1. DefinitelyMaybe
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    DefinitelyMaybe Contributing Member Contributor

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    How do you avoid falling into 'critique mode'

    Discussion in 'The Art of Critique' started by DefinitelyMaybe, Jun 9, 2013.

    How do you avoid falling into 'critique mode'. I find that when reading a piece to critique it, I'm not reading as I would when I read for enjoyment, but am looking for problems. The trap I tend to fall in to is looking too hard for errors, and I tend to find them even when they don't necessarily exist. For example, if there are two ways to solve a problem X and Y, then if I recognise X, then I risk suggesting Y because it's a critique and I'm looking for things to notice and comment on.

    Does anyone have a similar problem? Are there strategies that can be used to avoid this?
     
  2. blackstar21595
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    blackstar21595 Contributing Member

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    It's not a problem. It's just you realizing that there are problems with what you're reading. And, for me, it's not hard to enjoy something while critiquing it if there are any merits to the piece(By merits I mean, originality,dialogue,etc.).
     
  3. DefinitelyMaybe
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    DefinitelyMaybe Contributing Member Contributor

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    I think the problem has happened. I've had people post critiques that contradicted mine. And sometimes when I thought about the original text and the two critiques, I've decided that they were right, and I was wrong.
     
  4. peachalulu
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    peachalulu Contributing Member Reviewer Contributor

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    Was this a critique on your own work or someone elses and were they critiquing content or more grammatical errors?
     
  5. chicagoliz
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    chicagoliz Contributing Member Contributor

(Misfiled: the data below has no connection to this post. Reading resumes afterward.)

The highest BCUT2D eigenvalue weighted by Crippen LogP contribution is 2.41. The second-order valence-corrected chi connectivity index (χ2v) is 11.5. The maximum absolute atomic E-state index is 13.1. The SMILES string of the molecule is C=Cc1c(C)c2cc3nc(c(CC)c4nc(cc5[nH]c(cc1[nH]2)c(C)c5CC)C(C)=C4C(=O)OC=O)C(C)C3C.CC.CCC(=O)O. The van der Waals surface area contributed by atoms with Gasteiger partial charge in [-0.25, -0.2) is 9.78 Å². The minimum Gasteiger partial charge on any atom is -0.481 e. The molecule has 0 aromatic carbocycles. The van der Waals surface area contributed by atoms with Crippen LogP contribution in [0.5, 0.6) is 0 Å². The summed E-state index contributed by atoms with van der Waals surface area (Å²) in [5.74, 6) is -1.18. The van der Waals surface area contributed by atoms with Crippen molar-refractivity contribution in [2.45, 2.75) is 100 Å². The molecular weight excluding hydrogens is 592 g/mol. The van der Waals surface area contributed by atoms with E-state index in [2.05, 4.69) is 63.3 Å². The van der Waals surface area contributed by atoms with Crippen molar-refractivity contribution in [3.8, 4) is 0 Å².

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    "Critiquing" doesn't mean pointing out errors or things that you find wrong. There isn't necessarily anything wrong. Or sometimes, there isn't anything wrong that you can see. It can also mean pointing out what you liked. It's perfectly acceptable to say "This is great! I loved the story, the flow, the characters. I can't think of anything to change and I'd really like to read more."

    You can say you especially liked some piece of dialogue or some line of narrative.
     
  6. Cogito
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    Cogito Former Mod, Retired Supporter Contributor

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    I don't have this problem. Yes, I will notice glaringly poor narrative, etc, but I usually read for the pleasure of the content the first time through. Then I switch into 4WD and slog through it a second tme in critique gear.
     
  7. Mckk
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    Mckk Moderator Staff Supporter Contributor

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    I don't really ever switch off - it's like critique mode is on stand-by, but it's running in the background, not really off. It means it takes me a while to get into a book nowadays *sigh*
     
  8. DefinitelyMaybe
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    DefinitelyMaybe Contributing Member Contributor

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    It was a critique of someone else's work. I didn't like the first line. Others did. On reconsidering, I did as well.